My friend Anne some time ago coined the term “homicidal hunger” to sum up the ravenous hunger often experienced when you get home in the late afternoon after a long day of work without having enough to eat. Homicidal hunger is a state where you feel like you could literally harm someone if they stood in front of you and the fridge. The most common time of the day that people feel this way is often in between lunch and supper since it has been many hours since the last meal. If it has been more than 3-5 hours since your last balanced meal you will likely feel a dip in your energy, mood and emotions. You are also not likely to make healthy nutrition choices in a state of homicidal hunger and instead will reach for whatever is quick and loaded in carbohydrates. Your brain will naturally crave sweets, potato chips and other carbohydrate containing foods when your blood sugars drop too low. This happens to dietitians too! As the chocoholic dietitian you know that I will be reaching for chocolate mid-afternoon if I have not had a good snack between my lunch which is typically at 12:30 and my supper which is often close to 7pm. Instead of trying to rely on will power which inevitably always fails, why not set yourself up for success by trying out the following tips.
One of the most common questions that we get asked in our counselling practice is how many calories to eat per day. If you have read a diet magazine that suggests an adult needs only 1200 calories per day this is likely far too low to be sustainable, enjoyable and helpful to manage a healthy metabolism (after all a 2 year old needs 1000 calories a day and they are much smaller than an adult!).
Consuming too few calories compared to what your body requires is a form of stress for the body and will inevitably not help you manage a healthy weight and enjoy flexible eating habits over time. Your metabolism is like a furnace, if food is in short supply it slows the furnace or metabolism down. On the other hand eating too many calories for what your body requires is one of the leading causes of obesity in North America. I often find many of our clients struggling to lose excess weight underestimate how much they are eating and overestimate how many calories are burned during physical activity. If you are trying to lose weight, hitting the gym and burning off 300 calories during your workout would not warrant an extra large supper and justify two helpings of dessert.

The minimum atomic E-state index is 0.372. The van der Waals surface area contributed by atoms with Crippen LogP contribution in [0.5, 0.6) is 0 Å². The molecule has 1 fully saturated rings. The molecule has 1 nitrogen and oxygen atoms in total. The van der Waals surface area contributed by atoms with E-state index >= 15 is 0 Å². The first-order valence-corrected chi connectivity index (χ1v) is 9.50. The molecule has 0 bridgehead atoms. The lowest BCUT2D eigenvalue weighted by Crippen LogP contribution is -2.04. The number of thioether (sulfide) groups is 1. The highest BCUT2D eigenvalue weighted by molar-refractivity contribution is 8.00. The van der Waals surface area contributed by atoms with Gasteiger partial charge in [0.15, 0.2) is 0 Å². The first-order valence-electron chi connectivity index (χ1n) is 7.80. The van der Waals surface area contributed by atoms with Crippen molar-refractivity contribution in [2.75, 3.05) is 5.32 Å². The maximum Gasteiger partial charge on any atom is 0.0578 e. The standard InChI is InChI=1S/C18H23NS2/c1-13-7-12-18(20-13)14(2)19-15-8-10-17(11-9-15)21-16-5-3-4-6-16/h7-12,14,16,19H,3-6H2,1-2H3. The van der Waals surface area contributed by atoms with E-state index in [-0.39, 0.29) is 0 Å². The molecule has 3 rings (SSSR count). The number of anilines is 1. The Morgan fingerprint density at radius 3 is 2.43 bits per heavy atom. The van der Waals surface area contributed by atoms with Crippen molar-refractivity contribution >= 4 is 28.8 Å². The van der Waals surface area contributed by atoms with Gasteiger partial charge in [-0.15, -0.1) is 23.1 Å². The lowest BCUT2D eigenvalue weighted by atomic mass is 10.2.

The total amount of calories you require per day will vary based on gender, age, activity level and genetics. The chart below gives you an estimate of how many calories you likely need per day. For people that are extremely active they will even require even more than what is listed on the chart below.
Activity levels on the chart below can be defined by the following:
- LOW = less than 30 minutes a day of moderate physical activity in addition to daily activities.
- MOD. ACTIVE = 30-60 minutes a day of moderate physical activity in addition to daily activities.
- ACTIVE = 60 or more minutes a day of moderate physical activity in addition to daily activities.